Research has shown that fluent oral reading learned through performance reading leads not only to engagement in and enjoyment of reading for students, but to reading comprehension. Learn how to integrate performance reading activities into your classroom. Children begin using their senses to recognize patterns and categorize things at a young age — skills that play an important role in early learning. This tip sheet provides some simple activities, as well as recommended books, that parents can use to help their kids build pattern recognition and categorization skills in science and math.

Go on an "ocean" reading adventure! Level: First Grade. Go on a "rocks" reading adventure! Young kids love technology, gadgets, and nature! While parents may be looking for ways to reduce screen time for their kids, here are a few helpful suggestions for integrating simple technology and books into your outdoor adventures in a fun and educational way.

This study of first and second graders looked at teacher-led read-alouds as a way to introduce science concepts. Results suggest that multiple exposures to a related concept across different stories gave students more time to build a mental representation of important ideas. This evidence suggests that moving beyond a single text as a source for building students' understanding is an important instructional approach.

Science and math explorations give your growing reader a chance to strengthen observation and writing skills by keeping a special journal to fill with sketches, notes, and graphs. Try these ideas to get your child started. Teachers often find it difficult to integrate writing and mathematics while honoring the integrity of both disciplines. In this article, the authors present two levels of integration that teachers may use as a starting point. The first level, writing without revision, can be worked into mathematics instruction quickly and readily.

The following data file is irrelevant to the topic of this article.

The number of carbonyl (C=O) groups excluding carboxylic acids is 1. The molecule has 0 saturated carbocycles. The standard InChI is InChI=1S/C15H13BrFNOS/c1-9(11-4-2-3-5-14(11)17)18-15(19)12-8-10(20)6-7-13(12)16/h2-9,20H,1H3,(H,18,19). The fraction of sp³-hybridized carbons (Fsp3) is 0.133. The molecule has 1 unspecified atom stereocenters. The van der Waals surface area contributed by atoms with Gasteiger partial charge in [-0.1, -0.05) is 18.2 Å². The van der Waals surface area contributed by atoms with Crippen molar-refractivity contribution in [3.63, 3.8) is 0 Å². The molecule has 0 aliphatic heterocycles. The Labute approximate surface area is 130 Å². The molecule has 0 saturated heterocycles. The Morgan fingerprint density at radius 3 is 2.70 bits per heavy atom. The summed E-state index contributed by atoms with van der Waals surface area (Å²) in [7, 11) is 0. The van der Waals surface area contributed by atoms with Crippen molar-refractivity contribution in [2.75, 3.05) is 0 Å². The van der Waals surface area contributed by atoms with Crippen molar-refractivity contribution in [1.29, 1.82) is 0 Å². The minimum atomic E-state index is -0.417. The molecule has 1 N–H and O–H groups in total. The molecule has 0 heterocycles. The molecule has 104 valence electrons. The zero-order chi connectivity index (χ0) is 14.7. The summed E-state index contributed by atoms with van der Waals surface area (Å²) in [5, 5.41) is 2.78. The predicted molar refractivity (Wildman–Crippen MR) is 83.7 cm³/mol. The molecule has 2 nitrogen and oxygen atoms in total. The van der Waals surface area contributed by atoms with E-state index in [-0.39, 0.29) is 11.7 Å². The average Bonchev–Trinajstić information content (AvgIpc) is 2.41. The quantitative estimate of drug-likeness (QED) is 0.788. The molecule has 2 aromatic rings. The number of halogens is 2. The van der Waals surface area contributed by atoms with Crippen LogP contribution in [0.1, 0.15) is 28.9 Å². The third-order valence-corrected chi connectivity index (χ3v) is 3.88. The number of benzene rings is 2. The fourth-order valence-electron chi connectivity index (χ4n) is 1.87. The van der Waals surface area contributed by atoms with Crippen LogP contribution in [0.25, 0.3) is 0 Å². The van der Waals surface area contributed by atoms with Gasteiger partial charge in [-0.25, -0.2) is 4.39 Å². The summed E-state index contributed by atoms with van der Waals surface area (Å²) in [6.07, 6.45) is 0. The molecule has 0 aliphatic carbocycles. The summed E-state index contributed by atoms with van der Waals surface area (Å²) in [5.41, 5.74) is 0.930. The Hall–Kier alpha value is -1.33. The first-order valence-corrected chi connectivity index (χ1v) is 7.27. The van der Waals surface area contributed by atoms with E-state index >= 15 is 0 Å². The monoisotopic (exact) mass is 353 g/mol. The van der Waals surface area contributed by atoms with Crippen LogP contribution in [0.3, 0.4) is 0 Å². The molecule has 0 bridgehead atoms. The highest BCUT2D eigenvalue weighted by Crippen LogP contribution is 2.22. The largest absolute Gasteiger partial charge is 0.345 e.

The second level, writing with revision, may take more time but enables teachers to connect the writing process more fully with mathematics instruction. Six examples are provided, including student work, in which teachers have successfully attended to the goals of both writing and mathematics. One motivating, engaging, and inexpensive way to help build the foundational reading skills of students is through the use of closed-captioned and subtitled television shows and movies.

These supports can help boost foundational reading skills, such as phonics, word recognition, and fluency. These seven steps provide an approach to spelling instruction that encourages word study based on the words students experience in their daily writing activities. The goal of intentional spelling is to shift spelling instruction from a focus on the number of words spelled correctly to developing an understanding of how words work. Hands-on measurement activities are fun to explore with children.